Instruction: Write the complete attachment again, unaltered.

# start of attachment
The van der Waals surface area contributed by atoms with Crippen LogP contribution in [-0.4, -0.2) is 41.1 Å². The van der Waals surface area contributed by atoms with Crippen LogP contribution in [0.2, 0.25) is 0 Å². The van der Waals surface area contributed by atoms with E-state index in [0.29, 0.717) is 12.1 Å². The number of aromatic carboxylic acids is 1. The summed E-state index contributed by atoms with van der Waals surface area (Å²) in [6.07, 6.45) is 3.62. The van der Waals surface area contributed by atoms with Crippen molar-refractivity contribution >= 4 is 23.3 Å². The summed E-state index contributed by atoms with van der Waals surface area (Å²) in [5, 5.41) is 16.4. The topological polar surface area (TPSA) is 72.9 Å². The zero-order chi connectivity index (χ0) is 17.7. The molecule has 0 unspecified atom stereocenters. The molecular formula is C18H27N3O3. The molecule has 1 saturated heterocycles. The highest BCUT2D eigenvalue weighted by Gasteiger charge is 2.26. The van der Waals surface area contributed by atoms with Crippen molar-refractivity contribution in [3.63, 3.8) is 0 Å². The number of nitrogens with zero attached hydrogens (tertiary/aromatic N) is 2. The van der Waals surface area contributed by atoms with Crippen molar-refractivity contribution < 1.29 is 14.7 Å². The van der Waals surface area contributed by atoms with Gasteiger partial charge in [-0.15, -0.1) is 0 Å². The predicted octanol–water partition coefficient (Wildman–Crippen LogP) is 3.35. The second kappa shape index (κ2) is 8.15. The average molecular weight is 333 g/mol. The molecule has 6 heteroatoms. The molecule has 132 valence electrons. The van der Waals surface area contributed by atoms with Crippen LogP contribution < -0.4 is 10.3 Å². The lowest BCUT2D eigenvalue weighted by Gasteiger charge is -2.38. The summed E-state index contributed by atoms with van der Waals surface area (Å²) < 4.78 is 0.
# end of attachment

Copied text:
The van der Waals surface area contributed by atoms with Crippen LogP contribution in [-0.4, -0.2) is 41.1 Å². The van der Waals surface area contributed by atoms with Crippen LogP contribution in [0.2, 0.25) is 0 Å². The van der Waals surface area contributed by atoms with E-state index in [0.29, 0.717) is 12.1 Å². The number of aromatic carboxylic acids is 1. The summed E-state index contributed by atoms with van der Waals surface area (Å²) in [6.07, 6.45) is 3.62. The van der Waals surface area contributed by atoms with Crippen molar-refractivity contribution >= 4 is 23.3 Å². The summed E-state index contributed by atoms with van der Waals surface area (Å²) in [5, 5.41) is 16.4. The topological polar surface area (TPSA) is 72.9 Å². The zero-order chi connectivity index (χ0) is 17.7. The molecule has 0 unspecified atom stereocenters. The molecular formula is C18H27N3O3. The molecule has 1 saturated heterocycles. The highest BCUT2D eigenvalue weighted by Gasteiger charge is 2.26. The van der Waals surface area contributed by atoms with Crippen molar-refractivity contribution in [3.63, 3.8) is 0 Å². The number of nitrogens with zero attached hydrogens (tertiary/aromatic N) is 2. The van der Waals surface area contributed by atoms with Crippen molar-refractivity contribution < 1.29 is 14.7 Å². The van der Waals surface area contributed by atoms with Gasteiger partial charge in [-0.15, -0.1) is 0 Å². The predicted octanol–water partition coefficient (Wildman–Crippen LogP) is 3.35. The second kappa shape index (κ2) is 8.15. The average molecular weight is 333 g/mol. The molecule has 6 heteroatoms. The molecule has 132 valence electrons. The van der Waals surface area contributed by atoms with Crippen LogP contribution < -0.4 is 10.3 Å². The lowest BCUT2D eigenvalue weighted by Gasteiger charge is -2.38. The summed E-state index contributed by atoms with van der Waals surface area (Å²) < 4.78 is 0.